With an expanding range of toddler milks available, paediatric nutritionist Cherry Barker explains why busy little bodies may need topping up with a glass of extra goodness.
Toddlerhood is busy. Your little one is discovering the world around them, making connections and learning all the time. Toddlers are always on the move, and as fast as their little legs will carry them.
From a nutritional perspective, a child’s diet can change quite significantly during the toddler phase. They are discovering new foods as they move from typical baby mush to meals more similar to those of taller family members. However, new tastes, textures and flavours can make for interesting meal times – where much of your lovingly prepared delicacies end up on the floor! Like me, you may also have wondered what exactly toddlers survive on. A marmite sandwich, a slice of apple and some raisins, quite literally, here and there!
As a parent, it can be concerning that your very active toddler doesn’t seem to be eating as much as they once did, but it’s important to know that, while toddlers are still growing, the rate of growth is significantly slower than in their first year of life.
Ensuring your toddler is eating a well-balanced diet while they begin to assert their independence is a challenge. When it comes to introducing new foods, the key is not to give up – young children will often refuse things a number of times before they decide that they like it. Try the new food in different forms – cold, warm, sliced, diced, grated and mixed with familiar foods.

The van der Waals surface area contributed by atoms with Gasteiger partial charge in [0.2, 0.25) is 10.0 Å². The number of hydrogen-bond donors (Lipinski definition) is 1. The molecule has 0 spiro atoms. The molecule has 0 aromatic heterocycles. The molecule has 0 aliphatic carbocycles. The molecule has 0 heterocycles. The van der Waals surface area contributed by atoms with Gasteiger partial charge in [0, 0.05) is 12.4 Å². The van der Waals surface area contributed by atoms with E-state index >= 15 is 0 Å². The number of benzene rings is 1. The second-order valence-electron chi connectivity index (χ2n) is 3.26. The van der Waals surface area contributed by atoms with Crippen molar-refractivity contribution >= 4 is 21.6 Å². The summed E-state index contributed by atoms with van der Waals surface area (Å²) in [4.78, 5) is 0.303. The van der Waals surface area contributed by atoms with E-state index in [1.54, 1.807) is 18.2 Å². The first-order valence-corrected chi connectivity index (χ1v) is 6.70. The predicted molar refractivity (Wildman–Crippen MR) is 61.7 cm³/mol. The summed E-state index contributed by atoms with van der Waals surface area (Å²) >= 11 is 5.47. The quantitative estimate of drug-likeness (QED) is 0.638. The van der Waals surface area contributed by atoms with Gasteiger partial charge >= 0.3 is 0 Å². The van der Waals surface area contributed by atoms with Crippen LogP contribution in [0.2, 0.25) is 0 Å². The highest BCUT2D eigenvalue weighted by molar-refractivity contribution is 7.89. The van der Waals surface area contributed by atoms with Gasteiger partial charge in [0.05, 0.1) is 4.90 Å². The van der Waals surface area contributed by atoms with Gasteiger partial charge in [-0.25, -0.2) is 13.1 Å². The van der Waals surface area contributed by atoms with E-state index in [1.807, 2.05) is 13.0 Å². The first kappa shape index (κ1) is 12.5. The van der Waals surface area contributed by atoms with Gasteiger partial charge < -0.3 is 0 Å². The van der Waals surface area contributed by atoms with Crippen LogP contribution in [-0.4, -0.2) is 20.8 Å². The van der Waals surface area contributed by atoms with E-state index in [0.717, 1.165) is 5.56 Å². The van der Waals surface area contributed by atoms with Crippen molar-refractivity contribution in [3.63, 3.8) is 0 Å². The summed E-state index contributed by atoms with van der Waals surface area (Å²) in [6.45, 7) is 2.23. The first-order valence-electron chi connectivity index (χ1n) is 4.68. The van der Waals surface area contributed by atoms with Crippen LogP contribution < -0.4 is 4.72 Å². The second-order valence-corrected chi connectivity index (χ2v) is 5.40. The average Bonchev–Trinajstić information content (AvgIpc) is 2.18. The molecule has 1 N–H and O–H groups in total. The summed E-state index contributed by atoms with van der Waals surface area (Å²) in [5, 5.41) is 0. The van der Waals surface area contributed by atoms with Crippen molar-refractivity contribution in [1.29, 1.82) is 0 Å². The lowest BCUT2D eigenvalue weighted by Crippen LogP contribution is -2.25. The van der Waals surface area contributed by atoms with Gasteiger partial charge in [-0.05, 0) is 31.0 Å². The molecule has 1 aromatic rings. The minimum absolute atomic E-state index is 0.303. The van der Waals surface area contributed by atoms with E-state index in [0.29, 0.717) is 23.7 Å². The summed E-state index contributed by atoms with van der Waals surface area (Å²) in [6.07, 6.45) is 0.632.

You may have considered adding supplements like multivitamins, multiminerals or even probiotics to your child's diet – but then you have the challenge of getting your wary toddler to swallow them! Step in toddler milk, offering you the peace of mind that your child is not only getting the goodness of milk, but also the added benefits of some key vitamins and minerals, and potentially a probiotic thrown in for good measure.
Another key element of this stage is making sure children are not consuming too much sugar. Limit drinks to breast milk, milk (or a formula designed for toddlers) and water to ensure your child doesn’t get a taste for sweetened drinks. If considering a toddler milk, look for one that contains no added sugars.
Smoothies are a great way to get the goodness of milk, fruit and veges into your busy toddler. Little ones have more taste buds than adults, so this simple smoothie recipe doesn’t need any sugar to make it a tasty treat for toddlers.
90ml safe drinking water
2 level scoops toddler milk formula
1 Tbsp stewed unsweetened apple
¼ cup frozen berries
Simply place all ingredients in a blender, blend until smooth and serve in a toddler-friendly cup.
NZ Ministry of Health nutrition guidelines recommend that breast milk is the best food for babies and all your baby needs until they are around six months of age. If you are not breast-feeding, use an infant formula until your baby is 12 months old.
Parents are also reminded in Ministry of Health guidelines of the importance of giving babies and toddlers plenty to drink. Toddlers should be offered drinks (water or milk) regularly throughout the day but may need extra fluids when the weather is very hot, if they have a temperature and are feverish, if they are vomiting or if they have diarrhoea.